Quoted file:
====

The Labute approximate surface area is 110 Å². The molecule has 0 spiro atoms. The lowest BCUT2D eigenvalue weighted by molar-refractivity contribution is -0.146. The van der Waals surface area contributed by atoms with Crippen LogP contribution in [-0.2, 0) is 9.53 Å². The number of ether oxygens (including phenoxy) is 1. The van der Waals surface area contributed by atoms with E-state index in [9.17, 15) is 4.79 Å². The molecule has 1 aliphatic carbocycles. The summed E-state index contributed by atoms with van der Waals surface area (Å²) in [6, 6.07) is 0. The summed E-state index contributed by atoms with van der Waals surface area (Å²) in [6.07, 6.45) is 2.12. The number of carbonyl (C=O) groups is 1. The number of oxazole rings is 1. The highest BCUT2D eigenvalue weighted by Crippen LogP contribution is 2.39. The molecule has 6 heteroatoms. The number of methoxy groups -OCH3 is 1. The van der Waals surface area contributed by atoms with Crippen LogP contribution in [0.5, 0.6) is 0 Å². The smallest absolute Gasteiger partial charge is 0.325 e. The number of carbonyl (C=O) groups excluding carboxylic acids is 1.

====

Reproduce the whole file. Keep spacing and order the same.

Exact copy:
The Labute approximate surface area is 110 Å². The molecule has 0 spiro atoms. The lowest BCUT2D eigenvalue weighted by molar-refractivity contribution is -0.146. The van der Waals surface area contributed by atoms with Crippen LogP contribution in [-0.2, 0) is 9.53 Å². The number of ether oxygens (including phenoxy) is 1. The van der Waals surface area contributed by atoms with E-state index in [9.17, 15) is 4.79 Å². The molecule has 1 aliphatic carbocycles. The summed E-state index contributed by atoms with van der Waals surface area (Å²) in [6, 6.07) is 0. The summed E-state index contributed by atoms with van der Waals surface area (Å²) in [6.07, 6.45) is 2.12. The number of carbonyl (C=O) groups is 1. The number of oxazole rings is 1. The highest BCUT2D eigenvalue weighted by Crippen LogP contribution is 2.39. The molecule has 6 heteroatoms. The number of methoxy groups -OCH3 is 1. The van der Waals surface area contributed by atoms with Crippen LogP contribution in [0.5, 0.6) is 0 Å². The smallest absolute Gasteiger partial charge is 0.325 e. The number of carbonyl (C=O) groups excluding carboxylic acids is 1.